There’s no shortage of places to visit and sights to see around the country. But if you’re road tripping to get to your next vacation destination, don’t just think about where you’re going — the journey there is bound to be just as interesting! Along the way, don’t forget to stop in one of these oddly-named towns and villages. In fact, their names are so strange (and in some cases ridiculous-sounding) that you may think they’re fake. So before you head out, check out the colorful history that gave these places their names.
Uncertain, Texas is very small: it has a total area of 0.50 square miles, and only about 94 people live in the town, according to the 2010 census. In fact, it’s so small that you may miss it, simply passing by. Its odd name is no coincidence: the original residents applied for township, but the name had not yet been decided. They therefore wrote “uncertain” on the applications, which is is how the town earned its name.
This town’s moniker actually comes from a saying. In 1835, Daniel B. Eldred arrived in the area to found the settlement with his father. That’s when he reportedly said, “This caps the climax,” referring to how their find “climaxed” the end of their search.
Cut and Shoot, Texas
The origins of Cut and Shoot’s name may be shrouded in mystery, but legend has it that there was a dispute in 1912 (over what depends on the version of the story) that almost led to violence. During the dispute, a young boy said, “I’m going to cut around the corner and shoot through the bushes in a minute!” The statement stuck with the locals so much so they ended up calling the town Cut and Shoot.
Regardless of the origin of the name, it sounds pretty menacing — but it is actually named after a radio program. The town has only been known by that name since 1950. Before then, it was called Hot Springs. That year, Ralph Edwards, the host of the radio quiz show Truth or Consequences, declared that he would broadcast the program on its 10th anniversary from the first town that renamed itself after the show. Hot Springs earned that honor, and renamed itself Truth or Consequences on March 31st, 1950.
Big Arm earned its name thanks to its location: quite literally, it forms a big arm on Flathead Lake, which is why it’s called as such!
The word ‘embarrass’ actually comes from the French word ‘embarras,’ which means “to hinder with obstacles or difficulties”. In fact, it was the French fur traders, who were frustrated by the difficult navigation of the narrow, shallow river who ended up naming the river “Embarras.” The town’s naming soon followed.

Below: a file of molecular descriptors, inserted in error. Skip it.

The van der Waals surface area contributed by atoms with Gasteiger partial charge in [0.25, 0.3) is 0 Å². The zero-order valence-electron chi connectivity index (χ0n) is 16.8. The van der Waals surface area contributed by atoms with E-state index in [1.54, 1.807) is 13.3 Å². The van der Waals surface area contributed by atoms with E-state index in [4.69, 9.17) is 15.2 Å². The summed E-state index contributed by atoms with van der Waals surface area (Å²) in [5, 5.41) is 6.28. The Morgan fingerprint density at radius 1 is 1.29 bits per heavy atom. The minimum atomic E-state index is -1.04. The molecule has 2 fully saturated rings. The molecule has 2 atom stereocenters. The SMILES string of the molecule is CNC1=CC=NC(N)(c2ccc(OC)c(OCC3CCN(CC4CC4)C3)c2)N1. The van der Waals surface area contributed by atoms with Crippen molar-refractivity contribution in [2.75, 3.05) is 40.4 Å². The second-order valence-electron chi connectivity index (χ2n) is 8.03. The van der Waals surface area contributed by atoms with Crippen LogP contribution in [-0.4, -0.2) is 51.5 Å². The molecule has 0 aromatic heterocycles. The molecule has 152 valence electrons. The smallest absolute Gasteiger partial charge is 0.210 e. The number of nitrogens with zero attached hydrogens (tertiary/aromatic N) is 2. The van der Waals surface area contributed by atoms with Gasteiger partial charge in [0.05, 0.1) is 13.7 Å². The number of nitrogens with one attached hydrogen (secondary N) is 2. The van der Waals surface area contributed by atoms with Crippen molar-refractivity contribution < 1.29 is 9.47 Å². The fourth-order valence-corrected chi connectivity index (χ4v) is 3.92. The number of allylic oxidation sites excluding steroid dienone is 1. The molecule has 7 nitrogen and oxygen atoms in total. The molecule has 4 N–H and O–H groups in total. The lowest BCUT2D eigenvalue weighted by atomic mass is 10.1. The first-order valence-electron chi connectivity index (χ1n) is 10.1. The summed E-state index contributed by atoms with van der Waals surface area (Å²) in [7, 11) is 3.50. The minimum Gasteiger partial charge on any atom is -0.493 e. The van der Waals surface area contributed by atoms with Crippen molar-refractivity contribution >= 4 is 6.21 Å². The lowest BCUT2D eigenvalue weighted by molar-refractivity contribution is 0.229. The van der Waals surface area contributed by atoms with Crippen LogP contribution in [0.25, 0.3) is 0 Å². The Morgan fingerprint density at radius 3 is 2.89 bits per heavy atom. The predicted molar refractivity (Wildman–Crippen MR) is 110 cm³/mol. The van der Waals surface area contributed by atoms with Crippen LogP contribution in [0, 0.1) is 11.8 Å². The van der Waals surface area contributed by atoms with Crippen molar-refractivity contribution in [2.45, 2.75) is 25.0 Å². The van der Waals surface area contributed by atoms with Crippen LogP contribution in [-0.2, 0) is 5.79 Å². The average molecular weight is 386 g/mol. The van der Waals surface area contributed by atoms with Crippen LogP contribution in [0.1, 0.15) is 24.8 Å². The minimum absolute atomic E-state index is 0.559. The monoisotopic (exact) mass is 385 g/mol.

There’s a legend behind this quaint beach town’s name: the French called the area Passe Aux Grilleurs (the passageway of the grillers) in reference to the fisherman who used to camp there.
The Rough and Ready Company was the name of a mining company that settled in the area in 1849, and their settlement became known as Rough and Ready during the California Gold Rush. There is little left of the town today, however, and its remnants are mostly located along the Rough and Ready highway.
Contrary to what you may be thinking, this town was not directly named after the delectable breakfast staple. It was actually named after Mr. Othneil, the area’s first gristmill owner. In 1853, the name of “Oatmeal” became official with the establishment of the post office.
Boring, Oregon, was named after William Harrison Boring, a veteran, who was an early resident who began farming in the area in 1874. He donated land for the first schoolhouse to be built. Now, the town is 7,726 people strong who tend to take the name of their home in jest.
Hot Coffee, Mississippi
In 1870, resident L.J. Davis built a store and hung a sign above the door that read, “the best hot coffee around.” Davis’s coffee, which was made out from pure spring water, New Orleans beans, and molasses drippings for sweetener, was so good that the local politicians often bought it for passing travelers and constituents. The town was then named after the coffee sign!
Ding Dong, Texas
Like Hot Coffee, Ding Dong’s name comes from a shop sign! Two early settlers of the area, Zulis Bell and Bert Bell, opened store and commissioned the artist Cohn Cohen Hoover to make a sign for it. In the sign, he depicted two bells, the initials of the brothers, and the words ‘ding’ and ‘dong’ under the bells.
Wherever you’re going on your vacation, you’re sure to come across some incredible sights. But along the way, you can learn more about our country’s colorful history by visiting these places and supporting their local businesses!
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